Healthcare without cybersecurity is like ‘surgery without sterile instruments’, warns nurse
US regulations for internet of things (IoT) devices in medical environments are adequate – it’s just that too many hospitals and doctors aren’t following them, according to a leading US infosec strategist.
Josh Corman told The Daily Swig that too many doctors and hospitals have failed to to embrace changes in device cybersecurity introduced through the Health Information Technology for Economic and Clinical Health Act (HITECH).
Enacted in 2009, and amended and updated since, HITECH was designed to encourage hospitals to adopt electronic health records and health information technology.
The legislation sits alongside the better-known Health Insurance Portability and Accountability Act (HIPAA), which regulates privacy requirements for medical records, among other measures.
Despite examples of hacks against everything from pacemakers to infusion pumps (alongside guidance from the US Food and Drug Administration and provisions for a recall of vulnerable medical device technology, where necessary), individual US physicians often still don’t believe that cyber-attacks against healthcare devices are a credible threat.
Meanwhile, hospital admins are not compelled to act, and the attitude of using IoT medical equipment until it breaks still remains.
This inaction is not for want of adequate security controls. “We have the vaccine but there are still too many ‘anti-vaxxers’ when it comes to cybersecurity,” Corman explained.
Cybersecurity issues with medical devices create practical problems , as evidenced by a US-CERT alert concerning medical devices from manufacturer Medtronic, issued last month.
Corman, a fellow of the Atlantic Council and co-founder of the I Am The Cavalry initiative, has been working with other experts, including medical practitioners, to raise awareness and promote better cybersecurity practices in healthcare environments.
Corman and his colleagues are working with patient advocacy groups as well as looking at how insurance risk might be used as a lever to improve cybersecurity practices.
Moves to improve awareness include a hack simulation with surgical dummies and tabletop exercises, delivered through the CyberMed healthcare security awareness program.
Change is slow. Part of the reason for this is that it takes six years for a medical device to come to market. The service life of medical devices can last as long as 30 years.
“In spite of good progress and recall provisions, hospitals and physicians are yet to heed the threat from cybersecurity,” Corman explained.
Dependence and trust
Corman recently chaired a discussion on medical device security at last month’s RSA Conference, which featured representatives from hospitals, as well as medical kit manufacturers.
One of the principal arguments put forward by those concerned with medical device security is that our dependence on connected technologies in healthcare is growing far faster than our ability to secure them.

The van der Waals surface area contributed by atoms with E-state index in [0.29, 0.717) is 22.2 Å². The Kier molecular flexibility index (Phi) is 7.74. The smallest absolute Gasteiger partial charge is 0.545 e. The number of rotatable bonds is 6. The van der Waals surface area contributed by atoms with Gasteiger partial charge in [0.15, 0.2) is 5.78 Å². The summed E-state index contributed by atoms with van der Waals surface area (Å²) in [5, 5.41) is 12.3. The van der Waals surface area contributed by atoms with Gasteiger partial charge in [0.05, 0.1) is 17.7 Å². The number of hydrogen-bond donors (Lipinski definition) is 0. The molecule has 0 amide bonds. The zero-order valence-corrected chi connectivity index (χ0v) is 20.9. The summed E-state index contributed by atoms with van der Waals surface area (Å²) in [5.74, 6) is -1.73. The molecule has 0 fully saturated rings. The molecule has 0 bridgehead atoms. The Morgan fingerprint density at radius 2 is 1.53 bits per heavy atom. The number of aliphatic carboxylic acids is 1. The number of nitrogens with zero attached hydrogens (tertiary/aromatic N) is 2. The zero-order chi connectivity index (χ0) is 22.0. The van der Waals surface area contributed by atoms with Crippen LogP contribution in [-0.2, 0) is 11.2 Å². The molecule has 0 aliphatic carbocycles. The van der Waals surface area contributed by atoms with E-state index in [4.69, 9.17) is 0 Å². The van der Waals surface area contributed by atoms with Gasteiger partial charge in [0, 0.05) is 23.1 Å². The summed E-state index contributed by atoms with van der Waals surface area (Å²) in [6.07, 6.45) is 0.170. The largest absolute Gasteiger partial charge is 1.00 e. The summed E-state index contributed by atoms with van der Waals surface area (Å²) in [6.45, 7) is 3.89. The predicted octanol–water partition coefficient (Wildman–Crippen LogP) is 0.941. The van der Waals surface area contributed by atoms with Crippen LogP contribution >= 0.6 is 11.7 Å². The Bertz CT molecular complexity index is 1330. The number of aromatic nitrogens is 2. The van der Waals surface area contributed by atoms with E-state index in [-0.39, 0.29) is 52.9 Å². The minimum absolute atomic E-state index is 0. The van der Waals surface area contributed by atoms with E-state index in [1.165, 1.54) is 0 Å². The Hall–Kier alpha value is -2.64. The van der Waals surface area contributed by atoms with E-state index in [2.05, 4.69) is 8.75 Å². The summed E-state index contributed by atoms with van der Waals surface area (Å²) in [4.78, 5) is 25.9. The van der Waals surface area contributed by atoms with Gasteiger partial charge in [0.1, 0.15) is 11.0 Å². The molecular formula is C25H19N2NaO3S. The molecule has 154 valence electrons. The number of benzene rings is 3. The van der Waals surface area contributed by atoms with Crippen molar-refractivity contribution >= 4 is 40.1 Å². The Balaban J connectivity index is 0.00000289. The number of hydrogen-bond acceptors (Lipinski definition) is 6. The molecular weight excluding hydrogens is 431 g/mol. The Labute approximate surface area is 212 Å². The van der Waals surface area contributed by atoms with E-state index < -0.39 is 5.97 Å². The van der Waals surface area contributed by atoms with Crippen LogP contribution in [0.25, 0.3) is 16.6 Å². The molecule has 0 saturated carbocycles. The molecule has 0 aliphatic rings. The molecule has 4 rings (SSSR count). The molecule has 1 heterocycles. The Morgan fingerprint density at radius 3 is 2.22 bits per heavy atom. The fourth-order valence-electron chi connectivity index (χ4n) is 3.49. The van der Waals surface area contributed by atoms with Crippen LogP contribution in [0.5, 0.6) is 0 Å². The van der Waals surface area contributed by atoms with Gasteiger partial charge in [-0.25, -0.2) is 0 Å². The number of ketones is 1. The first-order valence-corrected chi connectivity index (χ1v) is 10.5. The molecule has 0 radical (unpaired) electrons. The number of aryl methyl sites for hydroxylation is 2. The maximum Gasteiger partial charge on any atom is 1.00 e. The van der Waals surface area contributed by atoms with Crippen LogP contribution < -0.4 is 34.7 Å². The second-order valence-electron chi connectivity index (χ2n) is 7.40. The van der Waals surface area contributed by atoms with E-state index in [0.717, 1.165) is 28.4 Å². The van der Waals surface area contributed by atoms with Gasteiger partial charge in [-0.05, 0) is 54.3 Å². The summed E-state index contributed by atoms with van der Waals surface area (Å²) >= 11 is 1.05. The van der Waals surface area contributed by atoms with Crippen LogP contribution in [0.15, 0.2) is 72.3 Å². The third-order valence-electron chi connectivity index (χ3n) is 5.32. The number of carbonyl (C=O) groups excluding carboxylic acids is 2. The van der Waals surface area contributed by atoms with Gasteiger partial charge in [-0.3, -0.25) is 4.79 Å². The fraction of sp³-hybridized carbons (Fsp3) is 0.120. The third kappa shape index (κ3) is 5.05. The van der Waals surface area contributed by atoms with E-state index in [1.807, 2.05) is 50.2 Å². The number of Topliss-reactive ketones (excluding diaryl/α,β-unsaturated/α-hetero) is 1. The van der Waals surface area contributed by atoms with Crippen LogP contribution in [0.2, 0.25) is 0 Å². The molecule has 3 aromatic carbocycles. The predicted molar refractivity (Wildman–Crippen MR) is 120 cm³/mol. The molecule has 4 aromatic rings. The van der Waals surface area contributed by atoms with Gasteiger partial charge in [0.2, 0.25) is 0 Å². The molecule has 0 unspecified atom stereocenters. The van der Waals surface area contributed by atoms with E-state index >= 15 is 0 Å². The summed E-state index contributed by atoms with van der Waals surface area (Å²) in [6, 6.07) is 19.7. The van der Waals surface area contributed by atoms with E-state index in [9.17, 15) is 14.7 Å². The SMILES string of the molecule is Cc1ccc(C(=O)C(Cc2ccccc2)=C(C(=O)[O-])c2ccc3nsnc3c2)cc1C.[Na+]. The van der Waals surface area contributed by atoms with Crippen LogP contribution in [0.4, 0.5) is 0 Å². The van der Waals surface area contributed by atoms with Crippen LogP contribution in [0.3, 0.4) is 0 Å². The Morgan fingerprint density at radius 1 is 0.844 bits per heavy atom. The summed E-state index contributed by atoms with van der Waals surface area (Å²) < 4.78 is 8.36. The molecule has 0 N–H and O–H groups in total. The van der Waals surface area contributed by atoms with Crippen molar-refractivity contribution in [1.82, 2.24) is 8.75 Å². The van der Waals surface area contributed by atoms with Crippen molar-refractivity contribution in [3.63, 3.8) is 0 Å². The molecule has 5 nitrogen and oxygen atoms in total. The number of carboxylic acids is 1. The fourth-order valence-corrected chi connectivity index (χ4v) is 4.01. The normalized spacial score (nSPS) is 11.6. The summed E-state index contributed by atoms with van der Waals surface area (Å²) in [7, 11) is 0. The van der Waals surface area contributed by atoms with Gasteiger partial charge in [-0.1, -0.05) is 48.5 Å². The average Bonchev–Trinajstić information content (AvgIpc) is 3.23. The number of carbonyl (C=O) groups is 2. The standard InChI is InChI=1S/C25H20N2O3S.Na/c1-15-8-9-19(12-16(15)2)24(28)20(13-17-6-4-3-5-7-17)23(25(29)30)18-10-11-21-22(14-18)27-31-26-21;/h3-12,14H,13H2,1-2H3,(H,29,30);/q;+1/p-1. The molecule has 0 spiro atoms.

We need only turn to the WannaCry ransomware outbreak of 2017 (which crippled 47 healthcare trusts in the UK alone) to see the damage that can be caused through using outdated operating systems on devices such as scanners.
Unfortunately, hospitals continue to rely on end-of-life technology – and even more worrying is evidence from recent straw polls that the majority of US healthcare facilities still lack even a single dedicated cybersecurity staff member.
Although the death of any patient that resulted from a compromised IoT medical device would be a tragedy, Corman said the real problem would arise from a crisis of confidence in the public to trust these devices in the future.
Any incident that causes chief medical officers to withdraw from using otherwise superior technology would be the most impactful loss, Corman argued, adding that connected technology has functionality that aids the delivery of better patient care.
“That connected technology has to be trustworthy and it’s our job that we maintain that trust,” Corman concluded.
Many European infosec experts – in contrast with Corman – argue tougher regulations are needed to manage the security risk of IoT devices in medical environments.
Jelena Milosevic, a pediatric nurse in the Netherlands who has developed an interest in cybersecurity over the past five years, told The Daily Swig that every party involved tends to put the blame on other groups for medical device insecurity when it ought to be a collective effort.
Milosevic said that medical devices often promised more than they can deliver because the “PR/selling story doesn't fit all the time with reality”.
“We have and security and privacy issue with all IoT & software,” Milosevic explained, adding that data sharing is a particular problem.
“Most of the times, the hospitals buy the cheaper and find that they are not working as promised,” she added.
Medical professionals assume that if they get something to work with, that it is safe and secure, so they do not question it. Milosevic concluded: “If they realize how bad it is, they will maybe do more?”
Milosevic’s bio for her Twitter account frames the importance of medical device cybersecurity in stark terms describing “health care without (basic) security is like surgery without sterile instruments”.